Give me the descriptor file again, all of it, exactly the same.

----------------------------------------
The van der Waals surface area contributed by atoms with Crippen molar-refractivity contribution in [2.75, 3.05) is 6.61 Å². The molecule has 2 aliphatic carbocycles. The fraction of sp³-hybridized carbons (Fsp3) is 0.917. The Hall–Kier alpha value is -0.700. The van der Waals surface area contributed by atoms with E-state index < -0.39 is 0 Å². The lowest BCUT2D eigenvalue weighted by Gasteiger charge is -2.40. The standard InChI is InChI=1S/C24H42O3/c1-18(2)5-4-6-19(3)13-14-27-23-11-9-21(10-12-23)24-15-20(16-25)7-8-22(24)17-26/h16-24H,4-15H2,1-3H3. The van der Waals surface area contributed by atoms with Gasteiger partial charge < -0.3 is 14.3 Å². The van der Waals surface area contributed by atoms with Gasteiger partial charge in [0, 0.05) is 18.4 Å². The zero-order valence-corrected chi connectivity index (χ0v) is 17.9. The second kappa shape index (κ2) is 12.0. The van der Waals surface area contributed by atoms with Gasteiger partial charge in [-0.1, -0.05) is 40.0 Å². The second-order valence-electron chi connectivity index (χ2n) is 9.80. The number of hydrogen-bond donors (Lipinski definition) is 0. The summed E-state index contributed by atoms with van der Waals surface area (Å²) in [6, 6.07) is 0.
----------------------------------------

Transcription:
The van der Waals surface area contributed by atoms with Crippen molar-refractivity contribution in [2.75, 3.05) is 6.61 Å². The molecule has 2 aliphatic carbocycles. The fraction of sp³-hybridized carbons (Fsp3) is 0.917. The Hall–Kier alpha value is -0.700. The van der Waals surface area contributed by atoms with E-state index < -0.39 is 0 Å². The lowest BCUT2D eigenvalue weighted by Gasteiger charge is -2.40. The standard InChI is InChI=1S/C24H42O3/c1-18(2)5-4-6-19(3)13-14-27-23-11-9-21(10-12-23)24-15-20(16-25)7-8-22(24)17-26/h16-24H,4-15H2,1-3H3. The van der Waals surface area contributed by atoms with Gasteiger partial charge < -0.3 is 14.3 Å². The van der Waals surface area contributed by atoms with Gasteiger partial charge in [0, 0.05) is 18.4 Å². The zero-order valence-corrected chi connectivity index (χ0v) is 17.9. The second kappa shape index (κ2) is 12.0. The van der Waals surface area contributed by atoms with Gasteiger partial charge in [-0.1, -0.05) is 40.0 Å². The second-order valence-electron chi connectivity index (χ2n) is 9.80. The number of hydrogen-bond donors (Lipinski definition) is 0. The summed E-state index contributed by atoms with van der Waals surface area (Å²) in [6, 6.07) is 0.